Devon’s Ancient Woods

PUBLISHED: 10:45 24 January 2008 | UPDATED: 15:00 20 February 2013

Piles Copse, one of Dartmoor's few remaining ancient oak woods

Piles Copse, one of Dartmoor's few remaining ancient oak woods

Much of the county's traditional woodland has been lost in recent decades, but now new initiatives are under way to halt this threat to a significant feature in our countryside

Since the 1930s almost half of the ancient woodland in England and Wales has disappeared. Defined as those woods that have not been cleared or replanted since 1600, today just 329,000 hectares survive; this is less than 20% of the total wooded area.

"I think it's vital to preserve ancient woodlands," says Eleanor Davis, Operations Manager with Moor Trees, a volunteer charity that helps restore woodland across Devon. "These woodlands date back centuries, and if we lose them through neglect or development then it will be of significant detriment to our natural environment. We've got to work to ensure that these woods thrive and expand."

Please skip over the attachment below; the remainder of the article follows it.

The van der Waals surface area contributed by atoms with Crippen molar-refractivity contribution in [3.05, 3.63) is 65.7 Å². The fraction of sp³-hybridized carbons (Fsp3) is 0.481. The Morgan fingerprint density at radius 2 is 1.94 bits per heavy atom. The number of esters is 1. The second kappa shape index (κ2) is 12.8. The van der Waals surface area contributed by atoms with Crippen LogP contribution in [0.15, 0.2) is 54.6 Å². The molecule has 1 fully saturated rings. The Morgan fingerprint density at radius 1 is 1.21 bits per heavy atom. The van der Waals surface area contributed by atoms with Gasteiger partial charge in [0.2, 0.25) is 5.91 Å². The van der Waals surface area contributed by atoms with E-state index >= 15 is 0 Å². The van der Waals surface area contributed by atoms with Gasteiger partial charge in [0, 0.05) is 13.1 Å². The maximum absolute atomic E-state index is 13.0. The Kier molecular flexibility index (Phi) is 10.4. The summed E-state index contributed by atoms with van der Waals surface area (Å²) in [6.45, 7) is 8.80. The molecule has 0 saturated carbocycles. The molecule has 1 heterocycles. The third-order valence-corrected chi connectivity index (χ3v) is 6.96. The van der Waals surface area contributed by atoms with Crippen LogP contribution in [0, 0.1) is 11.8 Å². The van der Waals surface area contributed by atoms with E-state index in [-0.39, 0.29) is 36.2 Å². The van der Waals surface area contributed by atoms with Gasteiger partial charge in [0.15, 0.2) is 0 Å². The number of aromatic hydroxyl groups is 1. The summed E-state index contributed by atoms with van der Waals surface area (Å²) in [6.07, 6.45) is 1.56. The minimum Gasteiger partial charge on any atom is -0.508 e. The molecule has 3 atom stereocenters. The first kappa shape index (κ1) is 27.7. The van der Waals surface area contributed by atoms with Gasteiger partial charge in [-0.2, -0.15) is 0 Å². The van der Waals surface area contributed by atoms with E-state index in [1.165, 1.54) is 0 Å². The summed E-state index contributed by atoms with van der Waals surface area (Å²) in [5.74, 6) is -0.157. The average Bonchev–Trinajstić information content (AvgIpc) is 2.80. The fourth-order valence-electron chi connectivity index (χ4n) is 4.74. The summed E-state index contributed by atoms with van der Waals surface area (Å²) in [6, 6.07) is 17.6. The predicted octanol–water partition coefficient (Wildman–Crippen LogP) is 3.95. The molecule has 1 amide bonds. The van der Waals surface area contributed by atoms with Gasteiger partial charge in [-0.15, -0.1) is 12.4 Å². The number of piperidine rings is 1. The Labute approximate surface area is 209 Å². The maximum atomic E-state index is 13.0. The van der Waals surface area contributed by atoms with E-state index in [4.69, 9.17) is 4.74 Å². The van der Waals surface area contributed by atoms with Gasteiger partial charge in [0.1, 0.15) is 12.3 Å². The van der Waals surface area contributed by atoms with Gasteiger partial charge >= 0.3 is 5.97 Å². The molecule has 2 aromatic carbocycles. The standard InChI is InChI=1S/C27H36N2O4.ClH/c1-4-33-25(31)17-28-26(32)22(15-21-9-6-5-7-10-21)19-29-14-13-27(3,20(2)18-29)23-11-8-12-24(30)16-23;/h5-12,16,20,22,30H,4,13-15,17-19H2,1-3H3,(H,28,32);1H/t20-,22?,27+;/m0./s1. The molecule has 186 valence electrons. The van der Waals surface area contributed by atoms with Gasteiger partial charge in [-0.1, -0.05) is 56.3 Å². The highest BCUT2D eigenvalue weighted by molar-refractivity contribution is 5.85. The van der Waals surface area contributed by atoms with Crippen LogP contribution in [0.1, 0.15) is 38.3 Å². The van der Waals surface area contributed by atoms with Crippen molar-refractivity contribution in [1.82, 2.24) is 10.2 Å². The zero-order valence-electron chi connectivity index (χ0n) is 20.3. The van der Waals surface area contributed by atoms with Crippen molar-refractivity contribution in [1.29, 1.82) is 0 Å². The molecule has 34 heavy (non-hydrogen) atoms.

According to Eleanor, ancient woodlands are an enormous benefit to the county's biodiversity. "There are species known as Ancient Woodland Indicators (AWIs), such as wood anenome, wood sorrel and wild daffodil, that do not occur in other woodlands. They are better able to thrive in ancient woodland sites because of the undisturbed soil profiles, which are a result of the long-term continuity of woodland cover. Many of these species are not just of national importance but of European and international importance too."

The UK, like much of the world, is losing biodiversity at an alarming rate. More than 100 species have been lost since 1900 and even somewhere like Dartmoor, which enjoys the added environmental protection afforded to a National Park, has seen ten species become extinct since park status was declared in 1951.